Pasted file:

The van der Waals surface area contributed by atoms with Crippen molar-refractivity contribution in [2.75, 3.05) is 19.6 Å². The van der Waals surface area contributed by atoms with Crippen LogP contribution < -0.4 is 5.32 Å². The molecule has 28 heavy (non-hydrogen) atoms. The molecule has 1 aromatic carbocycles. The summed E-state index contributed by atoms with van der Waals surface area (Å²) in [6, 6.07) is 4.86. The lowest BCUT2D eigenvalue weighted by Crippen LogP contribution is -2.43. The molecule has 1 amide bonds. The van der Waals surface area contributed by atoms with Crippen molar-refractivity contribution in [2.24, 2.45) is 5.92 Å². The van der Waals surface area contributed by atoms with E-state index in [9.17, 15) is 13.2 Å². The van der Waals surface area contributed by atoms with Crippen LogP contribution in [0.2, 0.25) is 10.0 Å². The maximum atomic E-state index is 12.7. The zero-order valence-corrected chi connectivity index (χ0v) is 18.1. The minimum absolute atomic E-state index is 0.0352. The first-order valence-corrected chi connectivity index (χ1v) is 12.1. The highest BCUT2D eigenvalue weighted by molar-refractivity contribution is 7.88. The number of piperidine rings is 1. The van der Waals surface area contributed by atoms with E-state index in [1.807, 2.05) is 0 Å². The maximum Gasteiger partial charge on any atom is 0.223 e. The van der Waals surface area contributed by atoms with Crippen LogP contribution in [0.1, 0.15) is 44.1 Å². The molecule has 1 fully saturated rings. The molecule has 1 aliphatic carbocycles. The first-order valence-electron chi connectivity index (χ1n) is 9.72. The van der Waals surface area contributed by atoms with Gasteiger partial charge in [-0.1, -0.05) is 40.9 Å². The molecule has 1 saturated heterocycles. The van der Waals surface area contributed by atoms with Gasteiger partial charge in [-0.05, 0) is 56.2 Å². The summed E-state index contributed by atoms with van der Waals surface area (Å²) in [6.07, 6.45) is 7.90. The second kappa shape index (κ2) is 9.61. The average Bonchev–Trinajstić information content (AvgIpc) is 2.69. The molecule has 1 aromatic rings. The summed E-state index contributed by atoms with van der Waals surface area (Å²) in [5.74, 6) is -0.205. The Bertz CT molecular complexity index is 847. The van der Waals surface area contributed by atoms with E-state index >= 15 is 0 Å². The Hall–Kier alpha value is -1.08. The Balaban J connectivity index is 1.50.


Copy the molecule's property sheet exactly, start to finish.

The van der Waals surface area contributed by atoms with Crippen molar-refractivity contribution in [2.75, 3.05) is 19.6 Å². The van der Waals surface area contributed by atoms with Crippen LogP contribution < -0.4 is 5.32 Å². The molecule has 28 heavy (non-hydrogen) atoms. The molecule has 1 aromatic carbocycles. The summed E-state index contributed by atoms with van der Waals surface area (Å²) in [6, 6.07) is 4.86. The lowest BCUT2D eigenvalue weighted by Crippen LogP contribution is -2.43. The molecule has 1 amide bonds. The van der Waals surface area contributed by atoms with Crippen molar-refractivity contribution in [2.24, 2.45) is 5.92 Å². The van der Waals surface area contributed by atoms with E-state index in [9.17, 15) is 13.2 Å². The van der Waals surface area contributed by atoms with Crippen LogP contribution in [0.2, 0.25) is 10.0 Å². The maximum atomic E-state index is 12.7. The zero-order valence-corrected chi connectivity index (χ0v) is 18.1. The minimum absolute atomic E-state index is 0.0352. The first-order valence-corrected chi connectivity index (χ1v) is 12.1. The highest BCUT2D eigenvalue weighted by molar-refractivity contribution is 7.88. The number of piperidine rings is 1. The van der Waals surface area contributed by atoms with E-state index in [1.807, 2.05) is 0 Å². The maximum Gasteiger partial charge on any atom is 0.223 e. The van der Waals surface area contributed by atoms with Crippen LogP contribution in [0.1, 0.15) is 44.1 Å². The molecule has 1 fully saturated rings. The molecule has 1 aliphatic carbocycles. The first-order valence-electron chi connectivity index (χ1n) is 9.72. The van der Waals surface area contributed by atoms with Gasteiger partial charge in [-0.1, -0.05) is 40.9 Å². The molecule has 1 saturated heterocycles. The van der Waals surface area contributed by atoms with Gasteiger partial charge in [-0.05, 0) is 56.2 Å². The summed E-state index contributed by atoms with van der Waals surface area (Å²) in [6.07, 6.45) is 7.90. The second kappa shape index (κ2) is 9.61. The average Bonchev–Trinajstić information content (AvgIpc) is 2.69. The molecule has 1 aromatic rings. The summed E-state index contributed by atoms with van der Waals surface area (Å²) in [5.74, 6) is -0.205. The Bertz CT molecular complexity index is 847. The van der Waals surface area contributed by atoms with E-state index >= 15 is 0 Å². The Hall–Kier alpha value is -1.08. The Balaban J connectivity index is 1.50.